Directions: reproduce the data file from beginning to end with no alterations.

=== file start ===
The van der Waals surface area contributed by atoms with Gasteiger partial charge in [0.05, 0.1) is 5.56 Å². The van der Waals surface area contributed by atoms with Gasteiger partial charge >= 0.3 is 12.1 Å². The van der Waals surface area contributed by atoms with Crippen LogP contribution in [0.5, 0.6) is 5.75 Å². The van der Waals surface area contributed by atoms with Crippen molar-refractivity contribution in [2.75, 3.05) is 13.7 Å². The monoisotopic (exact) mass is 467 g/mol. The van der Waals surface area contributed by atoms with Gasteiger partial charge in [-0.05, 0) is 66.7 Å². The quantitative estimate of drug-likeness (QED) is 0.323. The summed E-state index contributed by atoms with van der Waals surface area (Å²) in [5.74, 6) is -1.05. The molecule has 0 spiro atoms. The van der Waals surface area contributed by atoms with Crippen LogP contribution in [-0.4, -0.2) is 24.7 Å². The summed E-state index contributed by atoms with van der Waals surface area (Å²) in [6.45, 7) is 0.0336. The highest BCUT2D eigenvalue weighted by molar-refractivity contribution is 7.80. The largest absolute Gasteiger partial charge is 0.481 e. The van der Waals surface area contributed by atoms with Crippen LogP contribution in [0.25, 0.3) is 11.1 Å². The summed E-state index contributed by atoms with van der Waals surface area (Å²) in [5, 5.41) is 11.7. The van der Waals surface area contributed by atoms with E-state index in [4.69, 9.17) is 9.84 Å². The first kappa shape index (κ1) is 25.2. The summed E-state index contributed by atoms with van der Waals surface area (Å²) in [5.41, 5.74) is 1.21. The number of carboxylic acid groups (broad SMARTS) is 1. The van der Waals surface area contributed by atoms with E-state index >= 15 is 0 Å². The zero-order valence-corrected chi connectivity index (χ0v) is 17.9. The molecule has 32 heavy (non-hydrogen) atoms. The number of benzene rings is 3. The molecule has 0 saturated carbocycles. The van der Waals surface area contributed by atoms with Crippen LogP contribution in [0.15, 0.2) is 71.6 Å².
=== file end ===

The van der Waals surface area contributed by atoms with Gasteiger partial charge in [0.05, 0.1) is 5.56 Å². The van der Waals surface area contributed by atoms with Gasteiger partial charge >= 0.3 is 12.1 Å². The van der Waals surface area contributed by atoms with Crippen LogP contribution in [0.5, 0.6) is 5.75 Å². The van der Waals surface area contributed by atoms with Crippen molar-refractivity contribution in [2.75, 3.05) is 13.7 Å². The monoisotopic (exact) mass is 467 g/mol. The van der Waals surface area contributed by atoms with Gasteiger partial charge in [-0.05, 0) is 66.7 Å². The quantitative estimate of drug-likeness (QED) is 0.323. The summed E-state index contributed by atoms with van der Waals surface area (Å²) in [5.74, 6) is -1.05. The molecule has 0 spiro atoms. The van der Waals surface area contributed by atoms with Crippen LogP contribution in [-0.4, -0.2) is 24.7 Å². The summed E-state index contributed by atoms with van der Waals surface area (Å²) in [6.45, 7) is 0.0336. The highest BCUT2D eigenvalue weighted by molar-refractivity contribution is 7.80. The largest absolute Gasteiger partial charge is 0.481 e. The van der Waals surface area contributed by atoms with Crippen LogP contribution in [0.25, 0.3) is 11.1 Å². The summed E-state index contributed by atoms with van der Waals surface area (Å²) in [5, 5.41) is 11.7. The van der Waals surface area contributed by atoms with E-state index in [4.69, 9.17) is 9.84 Å². The first kappa shape index (κ1) is 25.2. The summed E-state index contributed by atoms with van der Waals surface area (Å²) in [5.41, 5.74) is 1.21. The number of carboxylic acid groups (broad SMARTS) is 1. The van der Waals surface area contributed by atoms with E-state index >= 15 is 0 Å². The zero-order valence-corrected chi connectivity index (χ0v) is 17.9. The molecule has 32 heavy (non-hydrogen) atoms. The number of benzene rings is 3. The molecule has 0 saturated carbocycles. The van der Waals surface area contributed by atoms with Crippen LogP contribution in [0.15, 0.2) is 71.6 Å².